Cooperative learning is a carefully structured type of collaborative learning. In both of these social learning theories, the instructor's role is that of facilitator, and the tasks for the groups should be open-ended and complex. Cooperative learning is rooted in social interdependence theories (Deutsch, 1949; Lewin, 1935). Johnson and Johnson (1989) conducted extensive research on defining the parameters of cooperative learning, which requires these five components: interaction, positive interdependence, group processing, individual accountability, and social skills. In other words, groups need to interact, depend on one another, monitor their progress, be responsible for their work, and be able to work together. For example, a team research project could require each team member to find several resources, and an annotated bibliography of those resources could be submitted individually (individual accountability). The team could then co-write and edit the research paper with all of the resources (interaction, social skills, and positive interdependence). The group could use a cloud-based text editor to ensure all team members are contributing in a timely fashion (group processing). Cooperative learning requires intentional planning by the instructor or the designer to ensure all five components are present.
Keeping learners motivated and engaged is just as important as understanding how they learn best. Therefore, motivation and engagement theories are essential to include when discussing learning theory. We will discuss three motivation theories (self-determination, hierarchy of needs, ARCS), and one engagement theory (flow).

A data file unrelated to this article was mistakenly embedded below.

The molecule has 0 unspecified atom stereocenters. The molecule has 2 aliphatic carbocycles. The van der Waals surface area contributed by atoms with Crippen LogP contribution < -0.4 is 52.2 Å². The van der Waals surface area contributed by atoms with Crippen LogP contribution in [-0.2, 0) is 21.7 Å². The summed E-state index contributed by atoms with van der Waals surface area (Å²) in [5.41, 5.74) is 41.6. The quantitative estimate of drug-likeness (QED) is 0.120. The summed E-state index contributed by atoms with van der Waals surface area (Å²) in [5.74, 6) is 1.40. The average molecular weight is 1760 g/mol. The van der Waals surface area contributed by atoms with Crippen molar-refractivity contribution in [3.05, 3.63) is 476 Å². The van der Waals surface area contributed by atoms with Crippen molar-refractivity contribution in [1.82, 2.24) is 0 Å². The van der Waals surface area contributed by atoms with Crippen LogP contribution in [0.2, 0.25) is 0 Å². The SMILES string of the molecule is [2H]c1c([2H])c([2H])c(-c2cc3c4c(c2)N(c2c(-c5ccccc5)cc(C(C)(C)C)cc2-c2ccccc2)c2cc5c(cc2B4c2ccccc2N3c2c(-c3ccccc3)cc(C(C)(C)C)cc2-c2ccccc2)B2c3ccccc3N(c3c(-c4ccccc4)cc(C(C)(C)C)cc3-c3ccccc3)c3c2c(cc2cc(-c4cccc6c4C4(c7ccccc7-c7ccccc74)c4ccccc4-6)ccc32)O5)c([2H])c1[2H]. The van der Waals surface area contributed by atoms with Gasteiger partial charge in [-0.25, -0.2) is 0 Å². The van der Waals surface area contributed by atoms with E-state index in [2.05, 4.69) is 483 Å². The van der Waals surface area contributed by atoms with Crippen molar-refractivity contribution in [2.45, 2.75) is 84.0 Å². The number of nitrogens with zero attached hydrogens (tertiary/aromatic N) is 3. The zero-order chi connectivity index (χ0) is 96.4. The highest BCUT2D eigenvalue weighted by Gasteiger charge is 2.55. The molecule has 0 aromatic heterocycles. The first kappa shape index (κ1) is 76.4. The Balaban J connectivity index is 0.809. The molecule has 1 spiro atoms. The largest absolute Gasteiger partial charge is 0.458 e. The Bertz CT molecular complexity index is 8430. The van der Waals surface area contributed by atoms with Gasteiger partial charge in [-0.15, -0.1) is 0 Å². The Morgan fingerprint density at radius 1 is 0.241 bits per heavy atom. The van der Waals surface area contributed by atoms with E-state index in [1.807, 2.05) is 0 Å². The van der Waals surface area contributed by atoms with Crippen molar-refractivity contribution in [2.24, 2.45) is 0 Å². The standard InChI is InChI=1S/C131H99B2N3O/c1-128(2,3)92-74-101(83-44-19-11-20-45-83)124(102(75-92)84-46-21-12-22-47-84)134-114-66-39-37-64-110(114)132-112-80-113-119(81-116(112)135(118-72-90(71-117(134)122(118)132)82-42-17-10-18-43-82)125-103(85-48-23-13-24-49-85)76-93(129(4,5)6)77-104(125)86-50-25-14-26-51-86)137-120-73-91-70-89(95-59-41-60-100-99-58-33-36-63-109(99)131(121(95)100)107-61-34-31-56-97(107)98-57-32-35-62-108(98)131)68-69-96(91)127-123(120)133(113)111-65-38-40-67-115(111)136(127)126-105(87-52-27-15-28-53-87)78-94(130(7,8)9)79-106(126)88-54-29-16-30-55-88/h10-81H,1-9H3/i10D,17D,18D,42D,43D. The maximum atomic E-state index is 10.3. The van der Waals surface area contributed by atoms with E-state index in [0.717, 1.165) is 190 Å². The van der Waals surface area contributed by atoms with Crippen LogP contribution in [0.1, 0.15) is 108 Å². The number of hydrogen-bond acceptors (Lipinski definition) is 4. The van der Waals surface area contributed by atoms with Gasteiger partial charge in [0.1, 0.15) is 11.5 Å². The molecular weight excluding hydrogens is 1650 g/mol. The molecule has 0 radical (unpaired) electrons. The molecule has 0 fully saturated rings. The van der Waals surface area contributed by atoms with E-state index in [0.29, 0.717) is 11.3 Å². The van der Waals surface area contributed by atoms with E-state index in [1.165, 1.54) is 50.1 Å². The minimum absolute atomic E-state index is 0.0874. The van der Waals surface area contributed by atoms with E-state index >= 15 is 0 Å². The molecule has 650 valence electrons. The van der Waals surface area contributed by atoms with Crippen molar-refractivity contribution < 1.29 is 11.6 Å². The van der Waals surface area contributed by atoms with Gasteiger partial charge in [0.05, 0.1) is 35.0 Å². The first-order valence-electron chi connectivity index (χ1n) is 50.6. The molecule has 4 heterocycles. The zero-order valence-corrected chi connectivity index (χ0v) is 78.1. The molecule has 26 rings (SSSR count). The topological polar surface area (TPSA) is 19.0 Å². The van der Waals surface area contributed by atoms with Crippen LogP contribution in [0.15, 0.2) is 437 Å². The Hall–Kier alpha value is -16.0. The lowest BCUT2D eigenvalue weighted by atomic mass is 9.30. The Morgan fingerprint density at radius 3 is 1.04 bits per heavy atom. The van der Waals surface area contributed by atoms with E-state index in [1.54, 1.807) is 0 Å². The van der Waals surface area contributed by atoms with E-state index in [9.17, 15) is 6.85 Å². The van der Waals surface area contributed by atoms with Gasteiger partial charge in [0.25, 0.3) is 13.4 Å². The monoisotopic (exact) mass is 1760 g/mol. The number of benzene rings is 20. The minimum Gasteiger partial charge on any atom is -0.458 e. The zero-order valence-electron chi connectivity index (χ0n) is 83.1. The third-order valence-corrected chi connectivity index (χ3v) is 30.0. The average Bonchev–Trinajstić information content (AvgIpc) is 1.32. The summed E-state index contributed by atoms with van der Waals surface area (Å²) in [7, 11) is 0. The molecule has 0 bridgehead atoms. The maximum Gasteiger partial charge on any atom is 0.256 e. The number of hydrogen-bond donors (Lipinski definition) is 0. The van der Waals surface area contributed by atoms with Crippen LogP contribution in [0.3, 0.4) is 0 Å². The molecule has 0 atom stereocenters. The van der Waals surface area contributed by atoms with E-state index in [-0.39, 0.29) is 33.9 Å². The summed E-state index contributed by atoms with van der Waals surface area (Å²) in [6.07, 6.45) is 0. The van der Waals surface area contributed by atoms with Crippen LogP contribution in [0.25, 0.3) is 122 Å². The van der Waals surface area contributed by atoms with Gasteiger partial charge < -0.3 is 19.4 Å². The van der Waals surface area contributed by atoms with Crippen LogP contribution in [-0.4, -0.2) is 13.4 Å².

Self-determination theory is a motivational theory that suggests learners can become self-determined when their needs for competence, connection, and autonomy are satisfied (Deci & Ryan, 1985). Self-determination theory views internalization as a process for transforming external regulations into internal regulations and thereby integrating them into one’s self (Deci, Eghrari, Patrick, & Leone, 1994). Social support, along with intrinsic and extrinsic motivators are important factors for developing self-determination. Extrinsic motivators can hinder self-determination, whereas intrinsic motivators can enhance self-determination. Intrinsic motivators such as joy and self-fulfillment allow learners to be autonomous and engage with learning. When learners complete their work or a challenge, they feel competent. Both competence and autonomy are components necessary to maintain intrinsic motivation. Extrinsic motivators can hinder self-determination, whereas intrinsic motivators can enhance self-determination. External motivators, such as being rewarded for making an A on a test, can hinder learning. Social support should be considered over extrinsic rewards to foster self-determination. For example, ensuring every member of a team can play a role and understand their contributions are valuable. Methods to complete that could be establishing roles based on team member talents and providing positive feedback. Allowing individual learners and teams to set their own learning goals can also be beneficial. Another example of utilizing intrinsic motivators is giving learners an assignment where learners teach the concepts to other learners (internal) rather than teaching the learners to take a test on the concepts (external). This type of motivation is fostered and encouraged by fostering autonomous support for the learners rather than controlling.